Milky Way's center will be revealed by NASA's Webb Telescope
The center of our galaxy is a crowded place: A black hole weighing 4 million times as much as our sun is surrounded by millions of stars whipping around it at breakneck speeds. This extreme environment is bathed in intense ultraviolet light and X-ray radiation. Yet much of this activity is hidden from our view, obscured by vast swaths of interstellar dust.
NASA's upcoming James Webb Space Telescope is designed to view the universe in infrared light, which is invisible to the human eye, but is very important for looking at astronomical objects hidden by dust. After its launch, Webb will gather infrared light that has penetrated the dusty veil, revealing the galactic center in unprecedented detail.
"Even one image from Webb will be the highest quality image ever obtained of the galactic center," said Roeland van der Marel of the Space Telescope Science Institute (STScI), principal investigator on one planned study that will focus on imaging.
Telescopes on the ground and in space have provided tantalizing glimpses of the residents of the galactic center. Astronomers have tracked stars orbiting the black hole, some of which approach close enough to provide a test of Einstein's general theory of relativity. However, so far, only the brightest stars are detectable.
"We're only seeing the tip of the iceberg from the ground. Webb will be able to study fainter stars and tell us more about the overall stellar population," said Torsten Böker of the European Space Agency and STScI, a co-investigator on a second planned study of the galactic center that will focus on spectroscopy.
Scientists already have been surprised to find low-mass infant stars forming close to the supermassive black hole—some within just a few light-years of its grasp. Theoretically, the black hole's immense gravity and harsh radiation environment should disrupt any gas clouds and prevent them from collapsing into stars. Yet these baby stars called protostars have persisted. Webb's observations may reveal additional protostars, and could provide clues to how stars can form in such an unlikely spot.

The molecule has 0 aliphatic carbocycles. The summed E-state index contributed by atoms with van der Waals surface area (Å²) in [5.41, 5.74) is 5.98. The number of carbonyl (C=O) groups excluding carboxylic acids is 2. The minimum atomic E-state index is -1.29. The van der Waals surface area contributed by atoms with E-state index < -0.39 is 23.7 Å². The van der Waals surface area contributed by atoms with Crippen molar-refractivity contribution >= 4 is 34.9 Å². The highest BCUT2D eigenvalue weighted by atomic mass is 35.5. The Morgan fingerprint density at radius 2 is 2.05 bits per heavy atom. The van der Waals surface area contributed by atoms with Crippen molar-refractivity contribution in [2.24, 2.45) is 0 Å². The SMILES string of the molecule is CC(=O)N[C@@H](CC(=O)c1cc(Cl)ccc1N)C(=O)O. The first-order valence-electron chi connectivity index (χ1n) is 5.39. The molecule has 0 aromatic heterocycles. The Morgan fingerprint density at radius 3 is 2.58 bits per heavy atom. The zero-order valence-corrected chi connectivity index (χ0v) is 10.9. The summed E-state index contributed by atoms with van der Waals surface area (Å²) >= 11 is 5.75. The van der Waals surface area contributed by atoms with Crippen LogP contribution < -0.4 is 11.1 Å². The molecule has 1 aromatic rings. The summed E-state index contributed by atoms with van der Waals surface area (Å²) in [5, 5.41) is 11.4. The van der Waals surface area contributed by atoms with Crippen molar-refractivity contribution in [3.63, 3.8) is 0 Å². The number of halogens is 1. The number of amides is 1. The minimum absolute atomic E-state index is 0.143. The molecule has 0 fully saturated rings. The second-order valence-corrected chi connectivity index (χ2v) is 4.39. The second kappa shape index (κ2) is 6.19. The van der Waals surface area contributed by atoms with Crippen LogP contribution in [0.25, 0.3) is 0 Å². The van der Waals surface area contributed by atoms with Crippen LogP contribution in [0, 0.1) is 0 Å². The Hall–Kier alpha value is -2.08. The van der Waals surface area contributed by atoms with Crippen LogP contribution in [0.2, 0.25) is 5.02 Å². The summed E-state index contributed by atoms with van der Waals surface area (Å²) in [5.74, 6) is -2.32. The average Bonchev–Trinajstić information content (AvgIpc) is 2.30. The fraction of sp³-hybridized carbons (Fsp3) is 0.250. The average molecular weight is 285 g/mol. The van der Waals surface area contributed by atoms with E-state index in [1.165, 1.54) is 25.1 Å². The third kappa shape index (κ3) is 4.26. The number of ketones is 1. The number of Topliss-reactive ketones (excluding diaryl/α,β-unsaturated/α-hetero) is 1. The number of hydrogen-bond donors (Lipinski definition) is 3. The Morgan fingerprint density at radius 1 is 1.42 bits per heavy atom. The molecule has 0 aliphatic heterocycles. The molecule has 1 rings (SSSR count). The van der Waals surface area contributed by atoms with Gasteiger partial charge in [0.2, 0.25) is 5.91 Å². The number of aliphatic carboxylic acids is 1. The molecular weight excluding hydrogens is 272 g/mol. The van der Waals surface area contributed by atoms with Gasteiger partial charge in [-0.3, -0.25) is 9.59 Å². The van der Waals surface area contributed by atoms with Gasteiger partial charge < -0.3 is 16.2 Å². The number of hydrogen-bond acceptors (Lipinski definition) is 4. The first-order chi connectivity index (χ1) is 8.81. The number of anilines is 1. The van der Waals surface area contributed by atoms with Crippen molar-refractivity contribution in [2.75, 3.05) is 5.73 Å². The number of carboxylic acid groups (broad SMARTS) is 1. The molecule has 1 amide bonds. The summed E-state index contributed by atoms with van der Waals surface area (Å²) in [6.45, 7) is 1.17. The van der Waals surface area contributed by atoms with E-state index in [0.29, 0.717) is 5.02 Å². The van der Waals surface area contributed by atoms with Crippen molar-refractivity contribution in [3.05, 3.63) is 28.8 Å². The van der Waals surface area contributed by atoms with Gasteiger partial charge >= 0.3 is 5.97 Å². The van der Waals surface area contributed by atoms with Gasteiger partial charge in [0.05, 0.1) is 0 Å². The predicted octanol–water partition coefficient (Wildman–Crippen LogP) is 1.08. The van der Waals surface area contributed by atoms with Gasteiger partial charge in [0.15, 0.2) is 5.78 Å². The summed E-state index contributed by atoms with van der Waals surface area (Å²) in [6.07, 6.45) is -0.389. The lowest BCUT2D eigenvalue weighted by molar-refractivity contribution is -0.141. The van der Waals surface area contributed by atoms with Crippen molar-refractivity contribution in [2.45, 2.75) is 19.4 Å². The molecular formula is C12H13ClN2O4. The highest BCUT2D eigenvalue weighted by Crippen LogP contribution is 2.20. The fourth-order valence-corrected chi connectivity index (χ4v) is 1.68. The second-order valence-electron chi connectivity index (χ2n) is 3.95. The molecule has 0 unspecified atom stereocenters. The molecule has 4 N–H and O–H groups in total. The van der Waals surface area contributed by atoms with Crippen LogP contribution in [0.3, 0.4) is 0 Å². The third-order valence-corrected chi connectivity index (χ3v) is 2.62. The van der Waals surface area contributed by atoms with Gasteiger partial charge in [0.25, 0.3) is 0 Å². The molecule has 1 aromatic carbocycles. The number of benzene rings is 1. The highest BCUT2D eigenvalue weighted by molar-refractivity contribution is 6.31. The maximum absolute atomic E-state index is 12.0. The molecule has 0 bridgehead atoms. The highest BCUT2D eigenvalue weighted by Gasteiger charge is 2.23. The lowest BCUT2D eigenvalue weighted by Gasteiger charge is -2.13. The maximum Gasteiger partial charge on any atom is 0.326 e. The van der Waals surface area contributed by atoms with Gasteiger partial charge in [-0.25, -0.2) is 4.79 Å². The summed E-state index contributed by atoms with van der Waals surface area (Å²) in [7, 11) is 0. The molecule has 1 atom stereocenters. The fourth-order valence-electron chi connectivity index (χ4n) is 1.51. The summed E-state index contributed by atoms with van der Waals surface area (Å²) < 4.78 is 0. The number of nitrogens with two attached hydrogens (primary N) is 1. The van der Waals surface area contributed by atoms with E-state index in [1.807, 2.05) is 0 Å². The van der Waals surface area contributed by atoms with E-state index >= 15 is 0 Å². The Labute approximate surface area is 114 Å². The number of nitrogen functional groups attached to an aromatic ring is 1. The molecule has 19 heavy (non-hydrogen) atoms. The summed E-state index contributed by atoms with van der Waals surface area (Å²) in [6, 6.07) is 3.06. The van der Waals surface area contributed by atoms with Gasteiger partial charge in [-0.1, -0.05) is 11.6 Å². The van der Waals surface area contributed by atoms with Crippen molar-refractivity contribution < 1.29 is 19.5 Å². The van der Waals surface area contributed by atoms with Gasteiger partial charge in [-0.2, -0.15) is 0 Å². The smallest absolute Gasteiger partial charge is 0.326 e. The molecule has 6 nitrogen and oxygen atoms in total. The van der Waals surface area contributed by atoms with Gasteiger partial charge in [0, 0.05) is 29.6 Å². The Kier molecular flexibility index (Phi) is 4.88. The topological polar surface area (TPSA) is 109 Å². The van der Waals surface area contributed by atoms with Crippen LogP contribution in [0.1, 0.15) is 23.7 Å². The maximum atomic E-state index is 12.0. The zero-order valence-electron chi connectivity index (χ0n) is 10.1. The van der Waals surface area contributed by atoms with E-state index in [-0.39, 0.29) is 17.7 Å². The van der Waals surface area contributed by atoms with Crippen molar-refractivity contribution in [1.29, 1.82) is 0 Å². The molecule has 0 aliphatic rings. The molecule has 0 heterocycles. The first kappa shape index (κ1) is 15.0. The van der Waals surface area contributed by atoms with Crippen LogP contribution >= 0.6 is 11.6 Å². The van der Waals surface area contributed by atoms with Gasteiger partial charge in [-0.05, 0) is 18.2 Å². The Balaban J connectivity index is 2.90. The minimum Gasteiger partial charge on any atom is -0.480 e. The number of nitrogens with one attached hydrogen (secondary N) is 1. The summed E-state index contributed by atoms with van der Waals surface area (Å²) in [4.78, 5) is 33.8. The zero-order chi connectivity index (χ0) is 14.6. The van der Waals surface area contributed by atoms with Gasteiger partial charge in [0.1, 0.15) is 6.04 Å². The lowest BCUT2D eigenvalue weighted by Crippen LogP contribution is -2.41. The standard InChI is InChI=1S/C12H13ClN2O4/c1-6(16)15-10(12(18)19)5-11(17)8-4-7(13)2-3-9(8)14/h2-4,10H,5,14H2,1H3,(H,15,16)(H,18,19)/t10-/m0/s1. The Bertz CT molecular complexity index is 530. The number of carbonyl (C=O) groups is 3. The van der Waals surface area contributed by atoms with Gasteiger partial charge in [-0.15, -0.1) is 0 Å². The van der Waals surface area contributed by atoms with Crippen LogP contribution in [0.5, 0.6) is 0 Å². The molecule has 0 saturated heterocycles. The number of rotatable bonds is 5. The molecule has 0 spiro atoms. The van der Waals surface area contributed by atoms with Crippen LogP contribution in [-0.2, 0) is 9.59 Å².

Black Hole Mysteries
The Milky Way's supermassive black hole, known to astronomers as Sagittarius A* (pronounced A-star) also will fall under Webb's gaze. It is surrounded by a disk of gas and dust, some of which will inevitably fall into the black hole. Astronomers have observed flares of light when the black hole gulped a clump of material. However, they have never detected the glow from the black hole's disk.
"Detecting the disk around Sagittarius A* with Webb would be a home run," Böker said.
Data from Webb also could help address broader questions of how galaxies form—such as the longstanding "chicken and egg" problem of which came first, the galaxy or the black hole.
"Does the black hole come first and stars form around it? Do stars gather together and collide to form the black hole? These are questions we want to answer," said Jay Anderson of STScI, a co-investigator on one of the studies.
Additionally, studies have shown that the mass of a galaxy's central black hole is related to the total mass of the surrounding stars, but the reasons for this relationship remain unknown.
"Are there any clues to this mass correlation close to the black hole? Or has recent star formation wiped out signs of what might have happened in the past?" added Marcia Rieke of the University of Arizona, principal investigator on Webb's NIRCam instrument.
Ultimately, the most exciting results from Webb's observations might be the unexpected. For example, Webb might find stars in unusual orbits. Or, Webb might spot a gas cloud destined to be ripped apart by gravitational forces.
"We would like to see something unusual, like a star being gobbled up," said van der Marel.
Ideally, these initial studies of the galactic center will inform future Webb observations. By revisiting the galactic center over a period of several years, astronomers can gain a new understanding of this chaotic region of space.
"So many interesting, strange things happen at the centers of galaxies. We want to find out what's happening in our own," said Rieke.
The observations described here will be taken as part of Webb's Guaranteed Time Observation (GTO) program. The GTO program provides dedicated time to the scientists who have worked with NASA to craft the science and instrument capabilities of Webb throughout its development.